Research to uncover marketing effects on college smoking habits

Nneka Waturuocha

Two UT professors are among several nationally chosen scholars to analyze trends in young people’s tobacco use and how those trends correlate to targeted marketing.

Alexandra Loukas, a kinesiology and health education professor, and Keryn Pasch, a kinesiology and health education assistant professor, are part of the newly founded Tobacco Center of Regulatory Science on Youth and Young Adults. The center is housed at the UT School of Public Health, which received a grant from the U.S. Food and Drug Administration and the National Institutes of Health for its research. 

The research will include surveying UT students about their tobacco usage over a period of six months and will also document tobacco marketing around campus.

“We’ll be documenting all outdoor tobacco marketing … and also marketing at the point of sale, such as at convenience stores, gas stations, etc.,” Loukas said. “We’ll also document advertising and promotions in the magazines and newspapers that our participants read, on the websites they visit and the direct mail they receive from tobacco companies.”

The goal of the study is not only to more closely understand the ways in which UT students are being influenced by tobacco marketing, but also to further understand the factors that can lead to long-term use of tobacco products.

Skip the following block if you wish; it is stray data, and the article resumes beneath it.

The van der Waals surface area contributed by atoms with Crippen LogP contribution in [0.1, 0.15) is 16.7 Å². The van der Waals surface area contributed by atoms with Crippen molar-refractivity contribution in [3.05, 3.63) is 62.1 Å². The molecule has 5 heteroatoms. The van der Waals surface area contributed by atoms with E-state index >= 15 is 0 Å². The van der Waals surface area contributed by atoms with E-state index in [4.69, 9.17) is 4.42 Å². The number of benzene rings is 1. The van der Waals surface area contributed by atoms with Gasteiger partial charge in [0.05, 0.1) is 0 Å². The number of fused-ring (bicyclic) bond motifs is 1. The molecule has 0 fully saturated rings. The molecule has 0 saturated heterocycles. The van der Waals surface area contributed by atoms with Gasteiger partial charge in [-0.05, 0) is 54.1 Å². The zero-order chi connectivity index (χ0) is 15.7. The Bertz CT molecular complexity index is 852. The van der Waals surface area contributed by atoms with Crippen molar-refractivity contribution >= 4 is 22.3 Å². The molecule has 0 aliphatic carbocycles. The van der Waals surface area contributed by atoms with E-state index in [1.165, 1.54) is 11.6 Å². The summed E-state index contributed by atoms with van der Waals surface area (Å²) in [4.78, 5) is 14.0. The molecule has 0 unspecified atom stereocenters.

“Over the past 13 years, cigarette use has been declining but use of non-cigarette alternatives is becoming increasingly more popular,” Loukas said. “Most non-cigarette alternatives are flavored. Flavored products appeal to younger, less experienced tobacco users.” 

According to Loukas, this sort of marketing might introduce young college students to tobacco through seemingly harmless alternatives and cause them to get hooked on nicotine, leading them to cigarettes and health consequences common among smokers. 

“I don’t smoke myself but I know a few people who do,” biology junior Ashley Fenuyi said. “A lot of my friends love going to hookah bars, but I don’t think they really know the possible health effects that come from things like that.” 

Public health junior Destinee Clark noted the significance of the research.

“I think that understanding the effects that come from these things [is] important,” Clark said. “We need this information so we can make wiser decisions when it comes to tobacco.” 

The FDA and the National Insitutes of Health will use the findings of the research to influence regulation of tobacco products, which will protect the health of college students and the health of the public as a whole, Loukas said.

“Because our study is funded by the Food and Drug Administration and the National Institutes of Health we hope that our study can inform regulation of products that are currently unregulated,” Loukas said.